Chemists Find Their Way Around K2 Ban

7 years 2 months 3 weeks ago Tuesday, November 30 2010 Nov 30, 2010 Tuesday, November 30, 2010 8:19:51 AM CST November 30, 2010 in News

COLUMBIA - Some local vendors are carrying a product that consumers say is a new way to get high. Authorities say the version of a synthetic marijuana, commonly known as K3, gets by the ban of K2 and produces similar effects.

MU Psychology professor Dennis Miller said chemists have been making man-made chemical compounds that act like marijuana for the past 30 years. He said a small chemical change to K2, makes new products like K3 legal.

"It's going to be tough for the federal government, for the drug enforcement agency to keep up with the synthetic cannabinoids. There's lots of them there and home chemists are starting to be able to make them just as they make meth and ecstasy," Miller said.

Products like K3 are made up of dried plant material that is sprayed with synthetic chemicals. When smoked, Miller said it produces effects like marijuana.

"A person would feel more relaxed, be a little tired, a little bit drowsy, less anxious..." Miller said.

MU student Andrew Johnson said he smokes a product like K3 called "Happy Fun Time" to wind down.

"It's probably [a] later on in the day kind of thing. Where I got nothing else to do so why not get some "Happy Fun Time" in," Johnson said.

Johnson said the feeling lasts about 30 minutes.

"It's just kind of relaxing. I don't really know besides really lazy. I don't want to do anything and everything kind of makes me happy," Johnson said.

Under Senate Bill 887 that passed in August 2010, MO banned the products commonly known as K2. According to the U.S. Drug Enforcement Agency, chemists sprayed the products with chemicals like JWH-018 and JWH-073. The crime lab that the Columbia Police Department is working with found those same chemicals in products like K3, just repackaged. Additionally, they found the chemicals JWH-250 and JWH-081 in some of the new products.

K2 and K3 comparison


"It may be sprayed with an analog of those cannabinoids and so that materials been altered a little bit so technically it's not illegal but it was really just a minute change, a way to try and get around the law," said Columbia Police Officer Jessie Haden.

Some of the products KOMU8 found were labeled 'Missouri Compliant' and 'Not for human consumption.' However, no ingredients were listed on the packaging. Columbia police said the products could contain chemicals that have not yet been tested as safe or could contain the already banned chemicals.

"What is on the label, isn't necessarily indicative of what's on the product and you're responsible for what's on that product if you have possession. And so we would urge people not to take the risk," Haden said.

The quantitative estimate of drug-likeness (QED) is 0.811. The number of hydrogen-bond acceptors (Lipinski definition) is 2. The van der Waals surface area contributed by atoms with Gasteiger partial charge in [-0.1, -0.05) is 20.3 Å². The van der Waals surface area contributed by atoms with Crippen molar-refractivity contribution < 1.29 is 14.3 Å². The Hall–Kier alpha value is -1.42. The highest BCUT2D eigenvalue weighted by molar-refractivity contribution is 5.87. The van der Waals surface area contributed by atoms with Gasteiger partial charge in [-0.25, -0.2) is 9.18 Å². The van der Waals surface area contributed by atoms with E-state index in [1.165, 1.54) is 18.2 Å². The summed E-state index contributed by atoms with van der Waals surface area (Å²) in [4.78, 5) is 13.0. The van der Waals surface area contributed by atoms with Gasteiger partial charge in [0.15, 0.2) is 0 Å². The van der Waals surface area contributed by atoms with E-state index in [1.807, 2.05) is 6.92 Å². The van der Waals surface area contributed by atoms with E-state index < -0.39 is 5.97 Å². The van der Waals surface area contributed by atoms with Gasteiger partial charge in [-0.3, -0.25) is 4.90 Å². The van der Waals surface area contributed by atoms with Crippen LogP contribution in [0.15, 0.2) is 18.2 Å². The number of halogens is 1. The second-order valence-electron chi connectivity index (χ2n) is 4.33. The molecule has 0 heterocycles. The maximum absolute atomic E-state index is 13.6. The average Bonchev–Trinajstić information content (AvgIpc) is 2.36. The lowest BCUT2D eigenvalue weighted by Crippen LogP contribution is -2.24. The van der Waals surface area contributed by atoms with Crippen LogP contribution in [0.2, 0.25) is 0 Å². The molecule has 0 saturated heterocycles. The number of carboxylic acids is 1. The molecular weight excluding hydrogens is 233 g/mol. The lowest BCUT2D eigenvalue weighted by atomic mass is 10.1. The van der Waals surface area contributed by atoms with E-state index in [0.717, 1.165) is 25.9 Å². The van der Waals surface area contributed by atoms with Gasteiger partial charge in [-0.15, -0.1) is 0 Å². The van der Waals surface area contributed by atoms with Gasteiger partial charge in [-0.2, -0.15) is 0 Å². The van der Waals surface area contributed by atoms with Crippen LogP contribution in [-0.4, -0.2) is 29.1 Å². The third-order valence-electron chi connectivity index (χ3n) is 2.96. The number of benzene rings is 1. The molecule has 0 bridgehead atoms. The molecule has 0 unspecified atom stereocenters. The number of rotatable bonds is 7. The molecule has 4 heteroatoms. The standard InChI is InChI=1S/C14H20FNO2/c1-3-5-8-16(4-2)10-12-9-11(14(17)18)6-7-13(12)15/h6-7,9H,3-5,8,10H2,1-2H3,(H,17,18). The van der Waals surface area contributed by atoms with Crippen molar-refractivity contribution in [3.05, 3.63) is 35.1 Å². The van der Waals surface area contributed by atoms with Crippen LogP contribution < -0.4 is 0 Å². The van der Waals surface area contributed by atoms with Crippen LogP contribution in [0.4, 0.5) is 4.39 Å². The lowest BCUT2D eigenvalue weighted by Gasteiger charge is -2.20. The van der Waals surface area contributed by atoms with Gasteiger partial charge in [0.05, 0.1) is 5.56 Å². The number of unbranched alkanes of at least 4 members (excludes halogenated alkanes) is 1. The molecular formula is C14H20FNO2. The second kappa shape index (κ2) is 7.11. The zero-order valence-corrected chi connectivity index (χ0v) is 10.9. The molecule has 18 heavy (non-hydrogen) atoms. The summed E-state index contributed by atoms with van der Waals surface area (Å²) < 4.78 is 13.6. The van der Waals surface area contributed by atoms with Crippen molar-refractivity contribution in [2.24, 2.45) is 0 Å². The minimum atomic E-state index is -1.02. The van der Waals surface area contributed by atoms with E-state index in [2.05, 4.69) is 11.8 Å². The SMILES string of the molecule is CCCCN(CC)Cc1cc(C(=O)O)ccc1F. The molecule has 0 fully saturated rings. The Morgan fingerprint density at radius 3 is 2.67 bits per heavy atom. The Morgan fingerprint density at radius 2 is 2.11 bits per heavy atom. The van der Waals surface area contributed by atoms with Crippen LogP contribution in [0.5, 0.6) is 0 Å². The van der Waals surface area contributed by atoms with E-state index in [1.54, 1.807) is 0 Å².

According to the National Conference of State Legislators, possession of products like K2 in Missouri receive the same treatment as a marijuana possession. Possession of 35 grams or less of the banned synthetic marijuana is a class A misdemeanor and possession of more than 35 grams is a class C felony.

Columbia vendors are selling the product as incense. Employees at Eye Candy, where Johnson purchased "Happy Fun Time," said they do not sell the products if they believe someone is going to smoke it.

Bocomo Bay in Columbia sells their own brand of the incense and in many different scents. Employees said the product is good for their business.

"Business has definitely been better than it used to be because of this product," Bocomo Bay employee John Hawkins said. "We just reiterate that it's an aroma therapy and it can be used as that and that's what it's for. What people take out of here and do with it we just have no control over it, nobody has any control over anything. It's like buying a can of paint. Some people take it home and actually paint their walls with it, and other people take it home and sniff it."

"It's being sold as and publicly marketed as incense however the people selling it realize that the people are buying it to smoke it. They know that full well, but they know they're trying to lower their liability by marketing it as incense," Officer Haden said.

Hawkins said the battle of legalizing synthetic marijuana should send a message to lawmakers.

"We continue to make things illegal and people continue to develop new products to take its place. So maybe we need to legalize marijuana and let it go," Hawkins said.

The Columbia Police Department said it hasn't had many issues with K2 products and has not had any issues with K3 products thus far. Police said, however, they are researching the products for the safety of consumers.

"The synthetic cannabinoids, on the K2, aren't really all that complicated, but as you start to make derivatives or people try and make knock-offs or pretend substances and we don't know what those items are sprayed with, that really becomes a concern for us, for the safety of the community. How's it affecting people's health and how's it going to affect their behavior and how will it affect their driving?" Officer Haden said.

Synthetic marijuana smoker Andrew Johnson said products like K3 are less efficacious then those like K2. Still, he said, it has some side effects.

"I'll be really laid back and just lounging around and then occasionally I thought I'll like hear something. So, I freak out for a second and then I forget about it and then I lay down again and watch TV or something," Johnson said.  

Police said controlling these substances for good will take much more than banning products like K3.

"If the legislature determines that they want to broaden this law so they can't get around it by making analogs, they'll have to say these particular substances, the ones that have been identified to date, and all their analogs as well," Officer Haden said.